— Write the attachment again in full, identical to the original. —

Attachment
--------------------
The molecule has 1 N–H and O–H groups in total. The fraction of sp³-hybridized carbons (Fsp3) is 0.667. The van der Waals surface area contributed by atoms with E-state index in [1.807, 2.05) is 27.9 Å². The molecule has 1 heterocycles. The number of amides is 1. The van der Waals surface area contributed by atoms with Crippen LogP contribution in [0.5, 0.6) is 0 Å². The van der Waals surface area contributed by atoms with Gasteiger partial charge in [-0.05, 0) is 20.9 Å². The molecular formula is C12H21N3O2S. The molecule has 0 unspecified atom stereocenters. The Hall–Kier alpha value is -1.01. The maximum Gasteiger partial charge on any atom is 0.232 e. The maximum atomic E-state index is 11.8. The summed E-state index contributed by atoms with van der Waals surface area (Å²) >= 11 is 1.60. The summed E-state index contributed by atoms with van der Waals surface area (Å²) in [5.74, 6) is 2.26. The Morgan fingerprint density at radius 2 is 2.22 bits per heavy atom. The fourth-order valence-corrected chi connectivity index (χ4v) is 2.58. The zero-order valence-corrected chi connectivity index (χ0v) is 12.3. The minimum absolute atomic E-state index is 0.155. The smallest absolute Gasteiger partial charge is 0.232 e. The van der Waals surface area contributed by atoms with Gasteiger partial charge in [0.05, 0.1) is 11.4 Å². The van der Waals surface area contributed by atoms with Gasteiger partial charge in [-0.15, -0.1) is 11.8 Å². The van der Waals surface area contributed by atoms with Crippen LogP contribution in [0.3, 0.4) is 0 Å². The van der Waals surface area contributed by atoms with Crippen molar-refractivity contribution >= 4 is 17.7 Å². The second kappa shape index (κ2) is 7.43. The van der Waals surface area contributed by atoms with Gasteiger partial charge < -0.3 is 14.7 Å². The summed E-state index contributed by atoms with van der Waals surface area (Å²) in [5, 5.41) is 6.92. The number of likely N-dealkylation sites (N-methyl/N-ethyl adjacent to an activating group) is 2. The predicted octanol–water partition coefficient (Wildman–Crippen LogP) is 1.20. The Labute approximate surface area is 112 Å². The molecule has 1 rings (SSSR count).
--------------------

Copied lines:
The molecule has 1 N–H and O–H groups in total. The fraction of sp³-hybridized carbons (Fsp3) is 0.667. The van der Waals surface area contributed by atoms with E-state index in [1.807, 2.05) is 27.9 Å². The molecule has 1 heterocycles. The number of amides is 1. The van der Waals surface area contributed by atoms with Crippen LogP contribution in [0.5, 0.6) is 0 Å². The van der Waals surface area contributed by atoms with Gasteiger partial charge in [-0.05, 0) is 20.9 Å². The molecular formula is C12H21N3O2S. The molecule has 0 unspecified atom stereocenters. The Hall–Kier alpha value is -1.01. The maximum Gasteiger partial charge on any atom is 0.232 e. The maximum atomic E-state index is 11.8. The summed E-state index contributed by atoms with van der Waals surface area (Å²) >= 11 is 1.60. The summed E-state index contributed by atoms with van der Waals surface area (Å²) in [5.74, 6) is 2.26. The Morgan fingerprint density at radius 2 is 2.22 bits per heavy atom. The fourth-order valence-corrected chi connectivity index (χ4v) is 2.58. The zero-order valence-corrected chi connectivity index (χ0v) is 12.3. The minimum absolute atomic E-state index is 0.155. The smallest absolute Gasteiger partial charge is 0.232 e. The van der Waals surface area contributed by atoms with Gasteiger partial charge in [0.05, 0.1) is 11.4 Å². The van der Waals surface area contributed by atoms with Gasteiger partial charge in [-0.15, -0.1) is 11.8 Å². The van der Waals surface area contributed by atoms with Crippen LogP contribution in [0.3, 0.4) is 0 Å². The van der Waals surface area contributed by atoms with Crippen molar-refractivity contribution >= 4 is 17.7 Å². The second kappa shape index (κ2) is 7.43. The van der Waals surface area contributed by atoms with Gasteiger partial charge < -0.3 is 14.7 Å². The summed E-state index contributed by atoms with van der Waals surface area (Å²) in [5, 5.41) is 6.92. The number of likely N-dealkylation sites (N-methyl/N-ethyl adjacent to an activating group) is 2. The predicted octanol–water partition coefficient (Wildman–Crippen LogP) is 1.20. The Labute approximate surface area is 112 Å². The molecule has 1 rings (SSSR count).